Canada Goose Holdings Inc.’s shares surged in their debut Thursday after the high-end coat maker went public with the richest valuation among its global peers.
Shares climbed almost 27 percent to close at C$21.53 in Toronto, where the company is based, after the retailer priced its initial public offering at C$17 apiece. That gives Canada Goose, which is also listed on the New York Stock Exchange, a market value of about C$2.3 billion ($1.72 billion).
Known for its $900 parkas worn by celebrities from Toronto rapper Drake to Blue Jays slugger Jose Bautista, Canada Goose is trading at a richer multiple than it publicly listed luxury peers, Bloomberg Intelligence analyst Deborah Aitken wrote in a note Thursday.
If annual sales and earnings grow at a conservative estimate of 30 percent, the company would have a price-to-earnings multiple of about 39 times, beating out Hermes International’s 37.2 and Brunello Cucinelli SpA’s 33.5, Aitken wrote.
People for the Ethical Treatment of Animals members protested the company Thursday in both Toronto and New York.
PETA is buying stock in Canada Goose so it can have a voice at board meetings. It also plans to submit shareholder resolutions asking for the company to stop using coyote fur trim and down in its jackets.
Investors are betting that the retailer can grow international sales of its flagship coats, and that it can expand into new products, said Bruce Winder, partner and co-founder of Toronto-based consultancy Retail Advisors Group.
“Investors have to be careful because there’s always that first day of trading halo,” Winder said. “The jackets across the world will work. It’s more about the other things and how much they are banking on that.”
The company plans to expand into markets including knitwear, footwear, hats and gloves as well as travel gear and bedding in the coming years, according to the deal prospectus. Chief Executive Officer Dani Reiss says it will do so thoughtfully, to avoid the brand dilution seen at other retailers that expanded too quickly.
“Every product we make needs to be a best-in-class product,” he said. “We don’t just put logos on products,” Reiss said in a telephone interview.
It’s not uncommon for high-profile IPOs to experience big gains on their first few days of trading. That first flush of success doesn’t always last long.
Snap Inc., maker of the disappearing-photo app Snapchat, priced the biggest IPO in North America of 2017 on March 1, with a $3.4 billion offering. While shares are 17 percent above the IPO price, they dipped below $20 for the first time Friday, below the intraday high of $29.44 they hit on their second day of trading.
For Reiss, 43, increasing the number of people who are familiar with the brand will be one of the first steps toward more growth. He attributes much of the company’s past success on word-of-mouth and the company’s relationship with the film industry. The trademark upside-down-North Pole map logo can be spotted in the latest James Bond film, “Spectre.”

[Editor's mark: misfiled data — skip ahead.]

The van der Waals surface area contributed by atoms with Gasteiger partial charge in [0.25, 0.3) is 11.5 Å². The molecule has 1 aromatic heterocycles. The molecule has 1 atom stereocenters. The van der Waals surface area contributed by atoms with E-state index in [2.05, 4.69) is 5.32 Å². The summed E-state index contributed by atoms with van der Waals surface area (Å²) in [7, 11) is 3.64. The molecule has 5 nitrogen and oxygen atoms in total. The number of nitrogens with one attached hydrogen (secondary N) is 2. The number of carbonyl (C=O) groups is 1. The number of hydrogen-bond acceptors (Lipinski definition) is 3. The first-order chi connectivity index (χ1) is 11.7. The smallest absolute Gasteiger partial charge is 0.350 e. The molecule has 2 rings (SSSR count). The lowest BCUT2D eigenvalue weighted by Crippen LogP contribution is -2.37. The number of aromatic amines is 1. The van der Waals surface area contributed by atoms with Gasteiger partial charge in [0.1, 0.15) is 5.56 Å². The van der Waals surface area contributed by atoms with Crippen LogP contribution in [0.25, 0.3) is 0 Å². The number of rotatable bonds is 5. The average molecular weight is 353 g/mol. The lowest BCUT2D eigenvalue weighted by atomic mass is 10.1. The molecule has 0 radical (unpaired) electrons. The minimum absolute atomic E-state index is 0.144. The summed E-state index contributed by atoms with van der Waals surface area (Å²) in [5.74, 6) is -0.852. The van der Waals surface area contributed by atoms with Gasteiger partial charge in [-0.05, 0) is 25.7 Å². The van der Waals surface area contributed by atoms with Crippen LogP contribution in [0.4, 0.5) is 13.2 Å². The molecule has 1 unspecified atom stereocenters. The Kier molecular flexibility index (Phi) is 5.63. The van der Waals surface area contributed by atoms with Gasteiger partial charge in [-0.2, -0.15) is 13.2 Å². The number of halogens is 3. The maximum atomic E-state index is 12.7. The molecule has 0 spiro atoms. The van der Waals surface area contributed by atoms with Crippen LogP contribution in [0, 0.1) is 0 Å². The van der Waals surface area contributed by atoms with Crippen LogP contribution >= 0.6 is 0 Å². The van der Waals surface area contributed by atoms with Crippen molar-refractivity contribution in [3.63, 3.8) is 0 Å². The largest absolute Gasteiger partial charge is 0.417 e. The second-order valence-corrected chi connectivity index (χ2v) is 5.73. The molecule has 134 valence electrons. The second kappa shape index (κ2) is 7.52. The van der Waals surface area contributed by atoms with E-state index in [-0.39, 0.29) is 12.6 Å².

So far, that seems to have worked well: When Bain Capital acquired a 70 percent stake in Canada Goose in 2013, the company was valued at about $250 million, people familiar with the matter have said.
“We are investing in digital marketing to accelerate that brand awareness,” he said in a phone interview Thursday. That plays directly into the relatively new e-commerce strategy the company is employing and touted on its IPO road show. “The direct-to-consumer business is very important because we want to have more relationships with consumers,” he said.
For the fiscal year ended March 31, 2106, the company posted revenue of C$290.8 million. It had a compound annual growth rate of 38 percent for the past three years. Net income, which hit C$26.5 million last fiscal year, grew at a rate of 196 percent over the same period, according to the IPO prospectus.
Much of Canada Goose’s brand appeal can be attributed to the perceived authenticity of its brand. The company was founded in a small warehouse in Toronto in 1957 as Metro Sportswear Ltd., specializing in woolen vests, raincoats and snowmobile suits. In recent years it has shifted its focus to luxury consumers, targeting shoppers who drive Land Rovers rather than dogsleds.
There’s also an “emotional” aspect to investing in Canada Goose — a Canadian company with great visibility and an endearing brand, said David Soberman, a professor of marketing at the University of Toronto’s Rotman School of Management.
As past retailers have seen, chasing growth is easier said than done. Michael Kors Holdings Ltd. is an example of a brand whose expansion plans went awry, according to Winder of Retail Advisors Group. The company has been trying to diversify in menswear and accessories like smartwatches and perfume, while sales of its trademark handbags dwindled.
In the process, the proliferation of its trademark MK emblem has meant diminished prestige because of increased availability, Winder said.
Canada Goose’s IPO hit the market just days after Winter Storm Stella ploughed across the East Coast of the U.S. and Canada, bringing several inches of snow and below-freezing temperatures with it.
Some, like Soberman, will be closely watching the shares when the weather warms up.
“You have a company that is doing very well and is very visible at this time of year,” he said in a telephone interview. “If it were really sunny out, I’m not sure it would be doing as well.”
Canada Goose raised C$340 million ($255.3 million) in its IPO, pricing the shares above the marketed range of C$14 to C$16 a share, according to a statement Wednesday.
Reiss received C$65 million from the IPO, selling 3.85 million shares at C$17 each. He maintains a 24 percent stake in the company. Bain will continue to hold a 57 percent controlling interest in the company after the IPO, filings show.
Canadian Imperial Bank of Commerce, Credit Suisse Group AG, Goldman Sachs Group Inc. and RBC Capital Markets managed the offering.